Proponents of Foothills say town is liable for clean up of old dump

And they want help paying for additional open space

The Foothills of Crested Butte developers believe the town of Crested Butte holds the legal liability for the old town dump and is ultimately responsible for cleaning it up. A letter detailing the claim was sent to the Town September 9 from Foothills attorney Polly Jessen of the firm Kaplan Kirsch & Rockwell.

 

 

The letter states that “based on anecdotal information and information available from CDPHE [Colorado Department of Public Health and Environment], the town originally owned and operated the Dump and traded the Dump for approximately six acres of land adjacent to the former Spann/Trampe Land in the 1970s.”
Crested Butte Town Manager Susan Parker said she hasn’t seen anything to indicate the town is responsible for the dump. “We don’t concede to the position that the town is liable for the dump,” she said. “We are looking into everything. The title to the lands affected by the dump is being reviewed by our attorney.”
The correspondence from the developers cite letters from longtime local residents Wayne Meredith and Betty Barkman as part of their evidence, along with certificates from the Colorado Department of Health and Environment and the town of Crested Butte.
The letter from the developers states that “based on the factual scenario outlined above and our review of the relevant statutes and other legal authority, the Town appears to be the principal party responsible for the costs of further investigation and cleanup required to allow development of the portion of the Site affected by the Dump.”
Foothills attorney Aaron Huckstep said the developers hired Jessen because of her expertise. “She is an environmental lawyer and we engaged her to help us with the process,” he said. “The focus of the letter is theoretical liability. The ultimate objective is for our clients to find a way to work with the town to clean up the dump and pay for it over a deferred amount of time. We also wanted to let the town know the seriousness of the dump situation.”
The developers have suggested an idea that will facilitate paying for the cleanup. They have proposed to the town that in an effort to eliminate the dump, the developers will pay the upfront costs of the cleanup, estimated to be between $500,000 and $2.5 million, depending on the extent of the required cleanup. That figure should become more clear once a site characterization study recommended by the state takes place. The town will then collect a 1 percent real estate transfer fee on sales in the Foothills annexation. That money has been pitched by the developers as potentially going to help make the development “sustainable” and “green.”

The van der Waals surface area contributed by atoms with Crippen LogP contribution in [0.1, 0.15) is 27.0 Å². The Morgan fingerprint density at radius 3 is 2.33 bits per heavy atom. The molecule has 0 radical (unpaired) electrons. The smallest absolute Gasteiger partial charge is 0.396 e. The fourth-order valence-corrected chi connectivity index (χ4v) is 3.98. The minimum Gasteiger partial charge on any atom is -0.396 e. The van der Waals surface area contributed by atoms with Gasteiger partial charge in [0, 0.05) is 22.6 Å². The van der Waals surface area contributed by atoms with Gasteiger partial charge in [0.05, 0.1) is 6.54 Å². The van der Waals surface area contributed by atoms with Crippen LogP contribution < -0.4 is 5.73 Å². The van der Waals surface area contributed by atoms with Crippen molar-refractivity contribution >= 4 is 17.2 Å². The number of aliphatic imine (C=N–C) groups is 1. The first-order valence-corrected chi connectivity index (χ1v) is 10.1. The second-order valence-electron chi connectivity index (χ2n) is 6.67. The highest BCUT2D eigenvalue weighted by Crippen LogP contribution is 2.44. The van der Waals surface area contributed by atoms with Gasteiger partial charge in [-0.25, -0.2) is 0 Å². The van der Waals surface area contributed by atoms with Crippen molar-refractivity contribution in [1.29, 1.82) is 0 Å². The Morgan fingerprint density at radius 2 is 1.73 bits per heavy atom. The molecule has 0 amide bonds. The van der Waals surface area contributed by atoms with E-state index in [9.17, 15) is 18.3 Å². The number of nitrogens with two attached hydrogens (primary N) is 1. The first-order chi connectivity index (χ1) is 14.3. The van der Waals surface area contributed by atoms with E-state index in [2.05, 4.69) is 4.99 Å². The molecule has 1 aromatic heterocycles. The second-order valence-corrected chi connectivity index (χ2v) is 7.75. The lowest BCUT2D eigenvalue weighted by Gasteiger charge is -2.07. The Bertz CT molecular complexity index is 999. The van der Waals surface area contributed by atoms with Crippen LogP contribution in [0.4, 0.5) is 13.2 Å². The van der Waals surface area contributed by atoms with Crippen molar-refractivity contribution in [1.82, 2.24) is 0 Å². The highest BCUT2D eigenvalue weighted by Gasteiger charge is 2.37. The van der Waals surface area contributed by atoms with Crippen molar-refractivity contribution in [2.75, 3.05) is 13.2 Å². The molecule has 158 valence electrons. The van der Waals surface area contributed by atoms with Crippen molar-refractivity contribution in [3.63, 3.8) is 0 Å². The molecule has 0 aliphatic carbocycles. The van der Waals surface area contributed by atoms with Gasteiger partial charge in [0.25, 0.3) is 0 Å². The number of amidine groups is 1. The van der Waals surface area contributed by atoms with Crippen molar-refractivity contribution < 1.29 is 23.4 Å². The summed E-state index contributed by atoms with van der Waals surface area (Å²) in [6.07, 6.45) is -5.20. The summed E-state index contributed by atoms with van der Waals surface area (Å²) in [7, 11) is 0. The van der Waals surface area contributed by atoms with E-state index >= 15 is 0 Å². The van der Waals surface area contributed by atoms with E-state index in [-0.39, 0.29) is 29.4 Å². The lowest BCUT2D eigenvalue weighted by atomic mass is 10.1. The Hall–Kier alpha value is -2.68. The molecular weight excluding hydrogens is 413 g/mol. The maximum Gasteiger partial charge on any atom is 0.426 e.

Under the proposal, the repayment by the town would be spread out over several years. This could run into some TABOR problems. Under the Colorado TABOR laws, municipalities cannot enter into long-term debt without a vote of the people. This could be considered a repayment of a long-term loan. “We think we can structure it in such a way so it doesn’t violate TABOR,” said Huckstep.
Huckstep said the town staff and developers have not completely ignored the dump situation. “In respect to the dump, we’ve worked with the town to adjust the potential design of the block immediately north of Poverty Gulch to make it a public park,” Huckstep said.
That is the only location thus far where some traces of lead were found.
“This was a factor in deciding to put a park there after the phase-2 environmental assessment on the town’s land,” he explained.
Parker said the park was placed in the design at that site without any consideration to the dump or findings of lead. “The decision was made to put the park on the south end of the property before discussions about the lead findings were had with the developers,” she said.
The letter from Jessen to the town ends with a look toward the future. “Fairways (the development group) looks forward to working cooperatively with the town to craft an approach to completing further investigation and any necessary remediation of the Dump as the Foothills Development moves through the annexation process.”
The town’s position is that it has consistently stated it wants to require the developers to pay for the cleanup of the dump as part of the project.
On another issue, it also came to light this week that the developers have asked the town to consider contributing some funds in its open space fund to help pay for the Kochevar property. The Kochevar property is a total of 380 acres, but 106 of those acres sit at the end of the Slate River Road and are very visible from Crested Butte. The developers say that they have more than enough open space to meet the town Area Plan requirements with the purchase of just the 106 acres.
But the 106 acres cannot be sliced from the entire Kochevar parcel. So developers are asking the town to participate in paying for the land. The town hasn’t given the proponents an answer. There is about $1.2 million in the Crested Butte open space fund. The proponents have also spoken with other preservation groups in an effort to obtain the funding necessary to protect the entire Kochevar parcel.
The Town Council on Monday did instruct the staff to pursue acquisition of the property outside of the annexation process. The council members want to explore their options, see if other open space partners can be procured to help buy the property and see if that property can be protected.
A public comment meeting on the annexation’s sketch plan is scheduled for Tuesday, October 13 starting at 4 p.m. at the Town Council chambers.

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